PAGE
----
General Chat Thread, Making an application for a post as ICT Technician - no experience in a school Help! in General; I am a Component Nesting Computer Programmer at a Large engineering firm in North Yorkshire.
My aim in life is ...
Making an application for a post as ICT Technician - no experience in a school Help!
I am a Component Nesting Computer Programmer at a Large engineering firm in North Yorkshire.
My aim in life is to work as a ICT Technician and a post in the Secondary School near where I live has come up vacant which I would love to do.
I have no experience in working in a school or with young people. My ICT qualifications are City and Guilds Diploma in ICT Practice with A+ and Diploma for ICT Practitioners. I have great deal of skills and expertise in all areas of ICT which is mainly self taught over 20 odd years.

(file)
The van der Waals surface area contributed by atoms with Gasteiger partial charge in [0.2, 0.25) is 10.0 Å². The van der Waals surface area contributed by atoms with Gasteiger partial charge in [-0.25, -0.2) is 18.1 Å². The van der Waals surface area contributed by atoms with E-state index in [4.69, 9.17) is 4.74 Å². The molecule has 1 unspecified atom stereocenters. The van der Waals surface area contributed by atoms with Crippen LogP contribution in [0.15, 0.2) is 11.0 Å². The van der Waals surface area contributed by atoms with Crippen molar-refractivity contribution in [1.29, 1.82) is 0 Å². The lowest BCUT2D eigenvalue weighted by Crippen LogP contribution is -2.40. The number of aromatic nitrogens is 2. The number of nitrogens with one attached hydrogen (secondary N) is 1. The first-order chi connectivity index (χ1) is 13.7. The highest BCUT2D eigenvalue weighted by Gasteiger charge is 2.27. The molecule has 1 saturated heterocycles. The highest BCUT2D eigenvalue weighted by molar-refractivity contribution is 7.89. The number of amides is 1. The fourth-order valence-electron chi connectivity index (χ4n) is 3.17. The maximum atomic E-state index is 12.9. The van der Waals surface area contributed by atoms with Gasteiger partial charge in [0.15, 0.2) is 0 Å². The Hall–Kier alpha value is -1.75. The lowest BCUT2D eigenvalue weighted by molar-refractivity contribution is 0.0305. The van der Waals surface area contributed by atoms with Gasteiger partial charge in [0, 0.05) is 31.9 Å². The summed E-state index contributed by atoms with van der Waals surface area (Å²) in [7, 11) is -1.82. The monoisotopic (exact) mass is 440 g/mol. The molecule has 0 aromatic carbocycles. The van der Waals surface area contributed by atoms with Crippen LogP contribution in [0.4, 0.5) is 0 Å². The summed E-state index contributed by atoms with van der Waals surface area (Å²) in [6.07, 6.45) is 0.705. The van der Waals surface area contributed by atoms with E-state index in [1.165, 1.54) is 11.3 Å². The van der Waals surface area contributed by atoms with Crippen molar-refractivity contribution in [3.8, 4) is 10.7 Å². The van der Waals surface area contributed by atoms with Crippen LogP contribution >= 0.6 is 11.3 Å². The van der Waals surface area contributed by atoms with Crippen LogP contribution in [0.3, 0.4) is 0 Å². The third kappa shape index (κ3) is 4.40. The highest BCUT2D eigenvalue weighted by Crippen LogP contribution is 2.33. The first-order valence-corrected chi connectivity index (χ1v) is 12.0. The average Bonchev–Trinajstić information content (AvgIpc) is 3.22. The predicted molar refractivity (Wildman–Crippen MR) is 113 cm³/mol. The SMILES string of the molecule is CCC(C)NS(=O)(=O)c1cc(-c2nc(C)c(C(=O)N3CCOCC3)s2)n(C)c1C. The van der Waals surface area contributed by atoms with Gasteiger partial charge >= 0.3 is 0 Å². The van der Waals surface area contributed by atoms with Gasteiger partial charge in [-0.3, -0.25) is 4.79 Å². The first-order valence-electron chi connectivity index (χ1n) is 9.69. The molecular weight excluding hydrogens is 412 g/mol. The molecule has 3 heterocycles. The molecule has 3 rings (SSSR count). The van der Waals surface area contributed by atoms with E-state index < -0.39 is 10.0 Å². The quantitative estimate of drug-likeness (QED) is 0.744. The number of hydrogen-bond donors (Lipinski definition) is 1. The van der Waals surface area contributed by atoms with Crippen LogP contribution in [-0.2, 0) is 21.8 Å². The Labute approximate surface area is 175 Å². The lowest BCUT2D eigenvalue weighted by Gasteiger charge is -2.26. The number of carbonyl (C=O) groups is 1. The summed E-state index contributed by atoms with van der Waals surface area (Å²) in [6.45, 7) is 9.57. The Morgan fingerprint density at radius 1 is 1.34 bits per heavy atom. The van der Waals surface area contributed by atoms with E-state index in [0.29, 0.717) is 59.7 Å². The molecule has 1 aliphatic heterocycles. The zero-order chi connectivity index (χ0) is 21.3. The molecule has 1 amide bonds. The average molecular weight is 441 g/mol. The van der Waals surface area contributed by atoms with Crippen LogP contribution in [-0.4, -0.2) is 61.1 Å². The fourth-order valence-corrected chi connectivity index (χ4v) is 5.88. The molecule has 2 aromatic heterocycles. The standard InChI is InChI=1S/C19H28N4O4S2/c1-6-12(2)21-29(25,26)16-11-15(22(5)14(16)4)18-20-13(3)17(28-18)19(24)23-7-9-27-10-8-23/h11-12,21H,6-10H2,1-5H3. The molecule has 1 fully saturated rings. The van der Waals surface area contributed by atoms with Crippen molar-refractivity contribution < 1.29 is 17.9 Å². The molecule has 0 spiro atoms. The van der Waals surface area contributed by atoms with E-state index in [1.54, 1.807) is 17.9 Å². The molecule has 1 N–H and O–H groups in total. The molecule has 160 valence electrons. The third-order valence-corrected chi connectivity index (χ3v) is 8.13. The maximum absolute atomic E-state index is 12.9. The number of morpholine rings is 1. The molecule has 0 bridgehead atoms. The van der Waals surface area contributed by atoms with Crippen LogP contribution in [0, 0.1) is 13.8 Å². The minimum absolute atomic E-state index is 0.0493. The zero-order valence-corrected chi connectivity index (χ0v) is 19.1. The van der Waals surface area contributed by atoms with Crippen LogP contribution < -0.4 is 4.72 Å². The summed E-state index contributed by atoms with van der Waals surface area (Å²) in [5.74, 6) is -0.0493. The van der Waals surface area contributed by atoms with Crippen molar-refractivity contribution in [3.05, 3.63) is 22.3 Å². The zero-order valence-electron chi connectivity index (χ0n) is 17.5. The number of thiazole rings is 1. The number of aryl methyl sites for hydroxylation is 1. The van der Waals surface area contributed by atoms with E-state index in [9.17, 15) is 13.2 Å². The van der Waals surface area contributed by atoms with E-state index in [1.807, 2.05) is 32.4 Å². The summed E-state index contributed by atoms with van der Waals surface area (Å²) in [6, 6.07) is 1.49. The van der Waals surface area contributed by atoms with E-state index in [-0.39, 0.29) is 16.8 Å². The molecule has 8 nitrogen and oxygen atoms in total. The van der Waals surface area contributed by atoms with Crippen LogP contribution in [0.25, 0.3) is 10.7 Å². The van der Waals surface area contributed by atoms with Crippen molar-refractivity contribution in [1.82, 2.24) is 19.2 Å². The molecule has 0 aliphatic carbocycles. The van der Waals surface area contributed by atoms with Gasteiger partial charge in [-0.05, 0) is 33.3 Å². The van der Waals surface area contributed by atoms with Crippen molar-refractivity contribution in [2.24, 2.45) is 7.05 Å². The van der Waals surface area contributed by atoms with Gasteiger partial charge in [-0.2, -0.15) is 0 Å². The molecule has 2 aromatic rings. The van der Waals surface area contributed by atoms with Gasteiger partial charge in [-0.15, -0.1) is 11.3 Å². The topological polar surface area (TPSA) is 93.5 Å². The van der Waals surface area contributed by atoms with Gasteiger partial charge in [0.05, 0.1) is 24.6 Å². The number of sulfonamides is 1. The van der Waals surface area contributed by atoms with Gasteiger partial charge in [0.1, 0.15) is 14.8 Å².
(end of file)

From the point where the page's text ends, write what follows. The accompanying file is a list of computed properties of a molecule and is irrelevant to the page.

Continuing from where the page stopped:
additionally to my current job I work freelance and for next to nothing/as a favour as a PC/Laptop repairmen for friends/neighbours and their acquaintances in my local area. I get a lot of requests for my services and customers are always really happy with my work.
What I wish to ask the forum is whether what i have is relevant to the post I am hoping to go for?
I was told I should go for this job by one of the teachers (who works there) who I did a PC repair for a few days ago.
Please help me to word my application form/supporting letter right or just some common sense advice would be great.
Well I got my post in a school with no previous experience, infact I didn't even work in the IT industry at the time, I worked in retail and did IT as a bit of a hobby almost, so it is possible to get appointed with no previous experience.
Have a read of the job description and person specification if there is one, and decide if you fit them, if you do then make sure you engineer your CV to cover the points in the job description and where your past experience is relevant to them. Once you get an interview, you can get the chance to expand on those points, so don't be tempted to put too much information in.